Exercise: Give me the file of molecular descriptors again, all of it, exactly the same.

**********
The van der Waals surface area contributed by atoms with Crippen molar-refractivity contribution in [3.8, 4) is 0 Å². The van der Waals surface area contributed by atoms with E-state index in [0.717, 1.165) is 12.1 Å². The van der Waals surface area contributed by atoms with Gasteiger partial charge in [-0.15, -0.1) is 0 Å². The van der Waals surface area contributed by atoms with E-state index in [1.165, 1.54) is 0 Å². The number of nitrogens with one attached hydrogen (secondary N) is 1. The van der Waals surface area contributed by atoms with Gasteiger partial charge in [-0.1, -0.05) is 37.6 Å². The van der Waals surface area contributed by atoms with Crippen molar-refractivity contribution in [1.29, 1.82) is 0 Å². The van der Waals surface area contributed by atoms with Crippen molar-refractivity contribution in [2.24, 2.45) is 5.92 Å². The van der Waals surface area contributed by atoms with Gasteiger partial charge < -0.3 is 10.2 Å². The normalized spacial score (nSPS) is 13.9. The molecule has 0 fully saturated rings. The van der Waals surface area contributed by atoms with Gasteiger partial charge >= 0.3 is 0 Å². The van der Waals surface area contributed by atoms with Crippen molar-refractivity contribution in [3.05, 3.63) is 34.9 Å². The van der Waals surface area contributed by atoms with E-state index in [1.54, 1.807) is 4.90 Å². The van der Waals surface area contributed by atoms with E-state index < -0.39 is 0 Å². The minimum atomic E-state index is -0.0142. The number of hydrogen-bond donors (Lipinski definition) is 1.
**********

The van der Waals surface area contributed by atoms with Crippen molar-refractivity contribution in [3.8, 4) is 0 Å². The van der Waals surface area contributed by atoms with E-state index in [0.717, 1.165) is 12.1 Å². The van der Waals surface area contributed by atoms with Gasteiger partial charge in [-0.15, -0.1) is 0 Å². The van der Waals surface area contributed by atoms with E-state index in [1.165, 1.54) is 0 Å². The number of nitrogens with one attached hydrogen (secondary N) is 1. The van der Waals surface area contributed by atoms with Gasteiger partial charge in [-0.1, -0.05) is 37.6 Å². The van der Waals surface area contributed by atoms with Crippen molar-refractivity contribution in [1.29, 1.82) is 0 Å². The van der Waals surface area contributed by atoms with Crippen molar-refractivity contribution in [2.24, 2.45) is 5.92 Å². The van der Waals surface area contributed by atoms with Gasteiger partial charge < -0.3 is 10.2 Å². The normalized spacial score (nSPS) is 13.9. The molecule has 0 fully saturated rings. The van der Waals surface area contributed by atoms with Gasteiger partial charge >= 0.3 is 0 Å². The van der Waals surface area contributed by atoms with Crippen molar-refractivity contribution in [3.05, 3.63) is 34.9 Å². The van der Waals surface area contributed by atoms with E-state index in [1.54, 1.807) is 4.90 Å². The van der Waals surface area contributed by atoms with E-state index < -0.39 is 0 Å². The minimum atomic E-state index is -0.0142. The number of hydrogen-bond donors (Lipinski definition) is 1.